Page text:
3. Ask your students to evaluate you.

This will really stretch you, but it might be the single best way for you to grow. You will learn how you are perceived, how your music is received, and whether your coaching is falling on deaf ears. You’ll also learn how many of your riders really love you but haven’t taken the time to tell you.  

Asking for student feedback also gives you the perfect opportunity to discuss why you avoid certain popular gimmicks if a rider requests them in their evaluation. 

Our coaching series by Cori Parks discusses the rider-centric approach of teaching and running a studio. Asking for feedback is one way to remain rider-centered.

Do this in a way that their responses are anonymous. I guarantee that you will be astounded at the results. Humbled perhaps, but also proud of yourself for being willing to learn and grow. Like a business desiring to improve its customer service through surveys, you are showing your riders you care about their needs, while also caring about their success in meeting their goals.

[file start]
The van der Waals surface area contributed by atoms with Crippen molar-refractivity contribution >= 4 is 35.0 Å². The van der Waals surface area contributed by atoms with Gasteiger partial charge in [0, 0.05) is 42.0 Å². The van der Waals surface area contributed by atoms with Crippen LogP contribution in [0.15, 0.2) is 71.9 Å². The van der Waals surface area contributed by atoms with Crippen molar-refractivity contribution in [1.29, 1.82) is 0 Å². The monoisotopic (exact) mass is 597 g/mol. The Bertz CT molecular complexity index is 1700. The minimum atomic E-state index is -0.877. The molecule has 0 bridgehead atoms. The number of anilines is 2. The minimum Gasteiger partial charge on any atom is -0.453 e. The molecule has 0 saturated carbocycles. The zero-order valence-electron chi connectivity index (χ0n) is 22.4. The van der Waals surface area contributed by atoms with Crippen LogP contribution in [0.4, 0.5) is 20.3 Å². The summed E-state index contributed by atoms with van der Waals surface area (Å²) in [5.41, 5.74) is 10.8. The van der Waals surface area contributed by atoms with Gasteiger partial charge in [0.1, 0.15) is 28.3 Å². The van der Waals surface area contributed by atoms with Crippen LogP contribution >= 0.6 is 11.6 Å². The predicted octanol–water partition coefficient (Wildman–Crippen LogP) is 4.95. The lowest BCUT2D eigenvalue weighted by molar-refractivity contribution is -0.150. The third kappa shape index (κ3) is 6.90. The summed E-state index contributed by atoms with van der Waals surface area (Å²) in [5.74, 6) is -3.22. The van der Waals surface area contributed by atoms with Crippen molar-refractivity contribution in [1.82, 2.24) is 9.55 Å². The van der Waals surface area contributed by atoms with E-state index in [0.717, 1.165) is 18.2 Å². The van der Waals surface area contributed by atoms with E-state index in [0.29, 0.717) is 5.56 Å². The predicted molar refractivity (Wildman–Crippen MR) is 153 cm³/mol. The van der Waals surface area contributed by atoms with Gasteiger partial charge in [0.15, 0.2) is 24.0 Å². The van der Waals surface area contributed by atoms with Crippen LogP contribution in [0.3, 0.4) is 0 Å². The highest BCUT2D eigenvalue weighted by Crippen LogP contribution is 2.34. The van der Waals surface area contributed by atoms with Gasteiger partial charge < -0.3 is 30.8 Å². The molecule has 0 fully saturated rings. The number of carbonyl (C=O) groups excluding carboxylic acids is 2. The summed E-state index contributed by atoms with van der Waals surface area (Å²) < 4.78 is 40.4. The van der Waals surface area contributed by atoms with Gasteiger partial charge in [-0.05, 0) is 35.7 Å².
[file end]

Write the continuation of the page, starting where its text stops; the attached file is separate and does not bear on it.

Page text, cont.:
4. Teach off the bike more often.

I still hear from instructors who say they never get off the bike, and I just don’t get it. They say their students don’t like it. I know that riders like to see their instructor working along with them, but if you are coaching them well and guiding them to focus on their movement and not constantly on what you are doing, then they do not need to see you on the bike all the time.

There is a time and a place to get off the bike; to encourage them to commit, to correct poor form, to address poor setup, to inspire them to give a little more, to push them in a sprint, to gently suggest they hold back, to acknowledge excellent effort, to take their minds off of you and focus on what they’re doing, and so much more. Learn how to judiciously sprinkle on-the-bike coaching with off-the-bike coaching and you take a huge step up as a masterful cycling instructor.